"We found a steady increase in the probability of PGC with advancing categories of depression severity," according to Raz Gross, MD, MPH assistant professor of Epidemiology and Psychiatry at Columbia University's Mailman School of Public Health and College of Physicians and Surgeons and principal author of the study. "This held especially true among patients with moderate-severe depression, where likelihood for PGC was more than three-fold higher compared to patients without depression." No association was found between depression and PGC among the non-Hispanic diabetes patients.
According to Dr. Gross, there is ample evidence that among the population, in general, depressive disorders are more prevalent among adults with diabetes. However, the relationship between depression and glycemic control in patients with diabetes is less obvious. Hispanics have high rates of diabetes and are more likely to have poor glycemic control. Diabetes ranks fifth among the leading causes of death in people of Hispanic origin. Earlier research has indicated that Hispanic patients are usually less likely to have regular sources of medical care, to undergo screening, to use preventive services, to be referred to a specialist, or to receive appropriate treatment.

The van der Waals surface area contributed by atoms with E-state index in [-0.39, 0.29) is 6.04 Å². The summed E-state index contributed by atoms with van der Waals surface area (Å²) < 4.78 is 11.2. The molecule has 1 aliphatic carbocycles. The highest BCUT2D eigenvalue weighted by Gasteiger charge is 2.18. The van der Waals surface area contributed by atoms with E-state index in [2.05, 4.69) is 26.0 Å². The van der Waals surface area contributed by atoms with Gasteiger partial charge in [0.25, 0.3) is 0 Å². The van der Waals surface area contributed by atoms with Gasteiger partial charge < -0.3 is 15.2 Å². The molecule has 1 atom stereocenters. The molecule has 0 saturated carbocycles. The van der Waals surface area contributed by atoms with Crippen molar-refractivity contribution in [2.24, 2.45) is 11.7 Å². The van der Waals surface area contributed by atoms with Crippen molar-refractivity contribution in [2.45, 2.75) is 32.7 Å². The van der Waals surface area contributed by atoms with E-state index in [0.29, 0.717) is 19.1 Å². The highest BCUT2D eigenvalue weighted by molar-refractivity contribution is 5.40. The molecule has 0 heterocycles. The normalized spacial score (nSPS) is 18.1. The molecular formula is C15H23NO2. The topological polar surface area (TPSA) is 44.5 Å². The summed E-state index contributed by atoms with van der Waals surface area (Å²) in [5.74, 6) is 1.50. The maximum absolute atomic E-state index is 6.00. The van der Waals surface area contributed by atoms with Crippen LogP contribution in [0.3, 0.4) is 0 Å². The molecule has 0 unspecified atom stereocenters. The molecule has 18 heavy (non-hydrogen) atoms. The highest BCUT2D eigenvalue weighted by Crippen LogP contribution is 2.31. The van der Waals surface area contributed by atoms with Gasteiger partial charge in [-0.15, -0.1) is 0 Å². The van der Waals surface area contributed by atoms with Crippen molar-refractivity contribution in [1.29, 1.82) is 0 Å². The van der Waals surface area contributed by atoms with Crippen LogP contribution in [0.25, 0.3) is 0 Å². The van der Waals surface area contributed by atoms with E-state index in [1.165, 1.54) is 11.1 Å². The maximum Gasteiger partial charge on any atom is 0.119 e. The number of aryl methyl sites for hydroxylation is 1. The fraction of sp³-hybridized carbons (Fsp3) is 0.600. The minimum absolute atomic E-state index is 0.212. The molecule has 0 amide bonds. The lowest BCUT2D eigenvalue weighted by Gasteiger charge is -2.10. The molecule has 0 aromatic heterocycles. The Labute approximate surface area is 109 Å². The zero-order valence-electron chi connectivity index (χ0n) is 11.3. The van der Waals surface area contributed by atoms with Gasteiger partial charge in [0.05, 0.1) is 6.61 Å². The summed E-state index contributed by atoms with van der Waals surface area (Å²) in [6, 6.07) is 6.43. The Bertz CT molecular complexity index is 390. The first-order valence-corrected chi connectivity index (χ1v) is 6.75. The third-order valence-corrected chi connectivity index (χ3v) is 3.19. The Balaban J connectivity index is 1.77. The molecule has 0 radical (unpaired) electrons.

Says Dr. Gross, "There are important clinical and public health implications to our finding. As rates of diabetes, especially among Hispanics, continue to increase, it is important for clinicians caring for patients with diabetes to be aware of the association between depression and
Contact: Stephanie Berger
Columbia University's Mailman School of Public Health